Are you looking for a lighted compass?

I’ve posted some pictures and instruction on how to make a fairly inexpensive compass (the kind that bungees on the deck)lighted.



I use this
compass and have some of these lights. I was going to mount them like navigational lights (red, green, white) but never came up with a way to mount them that would make them meet regulations.

Thanks for a totally great idea on how to make them more useful!

Looks good.
The compass lighting looks like a great way to go, provided its not too far forward that you have to peer closely at it in the dark and loose track of the wave patterns. Looking at some of your notes attached in your site, 8-11 MPH on the bike with boat should be able to be improved. Do the Sea wind wheels for the portage have bearings in them, or just greased bushings? The wheels could be increased to match the bike wheel diameter, decreasing the drag, increasing overall speed. If most of the pedal portion of the portage is paved (except 100-200 yards), then it makes sense to go to large diameter, skinny tires for the SeaWind. Tractor tires are not needed on the road.

Good luck on the event.

uccdds, great idea.
I have a couple of Suunto compasses and I sure like your idea and your photos, thanks for posting. I also have a Dahon Presto bike and my wife and I have matching chili red Dahon single speed Boardwalks too. We love 'em!

great idea
and thanks for sharing!

The biggest problem with your system
is the fact that the battery and metallic components in the LED will introduce variation into the compass. I made a set up a couple of years ago identical to what you have. It has worked on some occasions but on others seemed to throw out some odd readings. On the night of my latest BCU assessment(exactly when I didn’t need a failure) it threw off an error of about 65 degrees. I now no longer use the LED but instead buy the small red glow sticks at West Marine and zip tie them along the shock cord. Simple and no variation.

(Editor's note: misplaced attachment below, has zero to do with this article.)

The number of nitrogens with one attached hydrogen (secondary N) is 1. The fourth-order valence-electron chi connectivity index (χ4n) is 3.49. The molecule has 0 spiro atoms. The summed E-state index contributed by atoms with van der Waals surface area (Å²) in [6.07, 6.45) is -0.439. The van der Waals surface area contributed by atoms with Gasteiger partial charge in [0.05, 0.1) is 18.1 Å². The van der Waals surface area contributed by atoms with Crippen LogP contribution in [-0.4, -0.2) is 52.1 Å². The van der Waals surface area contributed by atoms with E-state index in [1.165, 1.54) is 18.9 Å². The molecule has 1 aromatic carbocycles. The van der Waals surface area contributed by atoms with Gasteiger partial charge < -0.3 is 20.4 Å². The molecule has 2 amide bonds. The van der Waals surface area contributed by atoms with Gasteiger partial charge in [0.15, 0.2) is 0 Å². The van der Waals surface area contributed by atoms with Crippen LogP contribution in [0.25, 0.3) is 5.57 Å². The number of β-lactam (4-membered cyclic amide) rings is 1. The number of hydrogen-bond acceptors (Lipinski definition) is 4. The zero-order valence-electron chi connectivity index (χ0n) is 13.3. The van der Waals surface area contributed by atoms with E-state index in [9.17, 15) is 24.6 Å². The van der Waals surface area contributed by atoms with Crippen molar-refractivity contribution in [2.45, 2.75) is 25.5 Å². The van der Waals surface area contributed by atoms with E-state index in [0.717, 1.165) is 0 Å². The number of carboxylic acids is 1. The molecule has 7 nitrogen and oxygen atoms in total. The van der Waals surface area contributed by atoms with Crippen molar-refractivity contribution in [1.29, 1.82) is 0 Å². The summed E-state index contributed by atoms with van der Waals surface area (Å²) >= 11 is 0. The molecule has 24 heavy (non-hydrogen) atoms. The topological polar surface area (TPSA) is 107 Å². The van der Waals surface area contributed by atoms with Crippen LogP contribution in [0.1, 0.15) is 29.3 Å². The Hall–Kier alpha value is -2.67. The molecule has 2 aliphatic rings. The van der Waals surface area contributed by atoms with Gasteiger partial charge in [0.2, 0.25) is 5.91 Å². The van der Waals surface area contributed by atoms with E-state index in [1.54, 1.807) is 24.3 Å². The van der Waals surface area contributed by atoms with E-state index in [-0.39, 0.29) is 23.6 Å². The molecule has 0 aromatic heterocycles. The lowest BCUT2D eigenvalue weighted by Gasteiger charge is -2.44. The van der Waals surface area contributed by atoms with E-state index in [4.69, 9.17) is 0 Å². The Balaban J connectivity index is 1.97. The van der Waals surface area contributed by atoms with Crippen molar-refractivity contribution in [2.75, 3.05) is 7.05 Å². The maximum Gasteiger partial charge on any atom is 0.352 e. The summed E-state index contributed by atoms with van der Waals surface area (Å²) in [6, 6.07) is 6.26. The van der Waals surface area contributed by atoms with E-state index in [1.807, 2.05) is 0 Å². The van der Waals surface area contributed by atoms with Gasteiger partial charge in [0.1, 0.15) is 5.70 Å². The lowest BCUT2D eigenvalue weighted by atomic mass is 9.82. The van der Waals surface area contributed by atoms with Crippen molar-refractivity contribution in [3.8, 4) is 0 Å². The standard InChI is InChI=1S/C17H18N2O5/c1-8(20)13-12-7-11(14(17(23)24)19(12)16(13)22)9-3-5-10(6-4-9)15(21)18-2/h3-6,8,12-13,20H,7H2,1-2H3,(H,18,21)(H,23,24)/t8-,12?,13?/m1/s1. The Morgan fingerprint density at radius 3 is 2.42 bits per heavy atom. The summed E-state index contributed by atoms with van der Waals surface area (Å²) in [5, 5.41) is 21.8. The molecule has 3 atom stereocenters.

LAtely, I have bought a small Princeton Tech LED flashlight and a small red lens. It rides on my front hatch clipped to the deck lines and shines on the compass. Works just fine and now may not carry the extra compass.

Augustus Dogmatycus


Compass Variation
I appreciate this information and will do some testing on this. I occasionally checked my GPS compass to verify the information, and in every case I had no variation, but agree, the probability for error is there.



You may want to consider…
putting the Suunto Orca on a flat surface without the LED and comparing it to a hiking compass and/or your usual marine compass. Make sure there aren’t alot of things like computers, wireless modem links, speakers from stereo’s, cell phones, etc., around. Then, add your LED to the Orca and turn it on. Make sure the others are far enough away from the LED to not be affected by the magnetic field of the battery or the metal bits in the LED. See what kind of readings you get from all the compasses. Note what changes may have occurred.

To do a simple test of variation, just wave another compass over your Suunto Orca and note how the 2 compass readings jump around. I have done the system nearly identically to what you described and on my last outing it was clearly influenced heavily by variation. It took a few minutes to clear back to an accurate reading. I now no longer use it that way. We need to be able to trust our compasses implicitly. My illuminated Orca should have been tested far more rigorously than I did before taking it out on assessment day. That was really dumb. I recovered by clicking on my headlamp every minute or so to make sure I was on track, but thank God for good eyesight. Good luck with your training on the challenge, that looks like a tough trip.

Augustus Dogmatycus